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Hair is serious business. When schools start regulating students' hair styles, they should tread carefully or risk receiving a federal civil rights complaint.
Late last year, five-year-old Jalyn Broussard happily went to school with a new haircut. His new style was innocent enough. He had a "fade" which was short on the sides and longer on the top. According to his school, this haircut was a distraction to other students, so they sent him home.
Now, Jalyn is represented by the Lawyers Committee for Civil Rights, a legal advocacy group. The group has just filed a complaint with the U.S. Department of Education alleging racial discrimination in violation of Title VI of the Civil Rights Act.
Title VI Violation
Title VI of the Civil Rights Act states, "no person in the United States shall, on the ground of race, color, or national origin, be excluded from participation in, be denied the benefit of, or be subjected to discrimination under any program or activity receiving Federal financial assistance."
What Is a Faux Hawk?
According to the school's hair policy, "All hairstyles must be appropriate for a Catholic grade school: extreme hairstyles, hair dye, highlights or extensions are not allowed (this includes feathers, foils, tinsel, "bling strands", hi-lites, faux hawks, tails, and spiking ... )."
Jalyn's mother, Marianna Broussard, disputes the school's characterization of Jalyn's hair style as a faux hawk. She contends that her son is being singled out for harsher treatment because he is African-American. In her communication with the school, Mrs. Broussard pointed out that another student had a similar haircuts, short on the sides and longer on top. The other student was allowed to keep his hairstyle without any interference from the school.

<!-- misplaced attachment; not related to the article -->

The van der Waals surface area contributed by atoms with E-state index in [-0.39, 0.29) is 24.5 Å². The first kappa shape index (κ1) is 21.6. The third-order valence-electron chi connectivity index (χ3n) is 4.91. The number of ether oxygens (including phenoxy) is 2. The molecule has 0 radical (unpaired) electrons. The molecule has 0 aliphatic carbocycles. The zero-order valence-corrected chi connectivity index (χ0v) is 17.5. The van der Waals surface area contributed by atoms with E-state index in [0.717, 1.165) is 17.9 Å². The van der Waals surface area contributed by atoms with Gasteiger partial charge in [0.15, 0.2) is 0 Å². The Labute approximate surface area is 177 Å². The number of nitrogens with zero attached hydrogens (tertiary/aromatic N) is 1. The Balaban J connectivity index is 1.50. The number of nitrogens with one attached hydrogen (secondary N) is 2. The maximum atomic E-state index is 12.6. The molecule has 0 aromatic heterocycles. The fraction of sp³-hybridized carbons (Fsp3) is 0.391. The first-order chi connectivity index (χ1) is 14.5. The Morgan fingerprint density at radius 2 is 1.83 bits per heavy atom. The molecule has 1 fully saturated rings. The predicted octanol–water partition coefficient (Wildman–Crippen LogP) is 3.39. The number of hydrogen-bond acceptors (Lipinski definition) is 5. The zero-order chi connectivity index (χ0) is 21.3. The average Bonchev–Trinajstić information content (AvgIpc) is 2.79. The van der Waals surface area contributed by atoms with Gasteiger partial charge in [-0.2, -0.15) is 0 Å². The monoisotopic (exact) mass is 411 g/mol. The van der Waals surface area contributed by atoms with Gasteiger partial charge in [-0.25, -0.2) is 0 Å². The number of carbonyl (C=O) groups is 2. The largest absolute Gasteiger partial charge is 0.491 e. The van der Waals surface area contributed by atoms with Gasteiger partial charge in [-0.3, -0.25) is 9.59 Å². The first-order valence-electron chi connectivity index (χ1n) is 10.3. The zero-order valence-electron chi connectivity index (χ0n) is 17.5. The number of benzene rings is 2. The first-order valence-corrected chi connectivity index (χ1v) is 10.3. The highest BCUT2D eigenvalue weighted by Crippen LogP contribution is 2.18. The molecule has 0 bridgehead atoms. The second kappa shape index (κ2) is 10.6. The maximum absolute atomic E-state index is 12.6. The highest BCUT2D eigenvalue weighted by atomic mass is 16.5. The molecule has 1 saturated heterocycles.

The school's principal tried to argue that the other student's hairstyle did not violate the school policy because it was "longer on the top [on] the crown only," while Jalyn's haircut did violate the policy because it "goes from the top of the forehead to base of neck hair line in a strip." Are you convinced?
The Broussards aren't convinced by the principal's explanation at all. Instead, they believe that this "hair debate" is just one more incident in a pattern of racially discriminating treatment aimed at Jalyn.
In recompense, the Broussards are demanding that the school conduct cultural sensitivity training for the staff and administration, create a stronger anti-discrimination policy, and develop more culturally inclusive school discipline policies.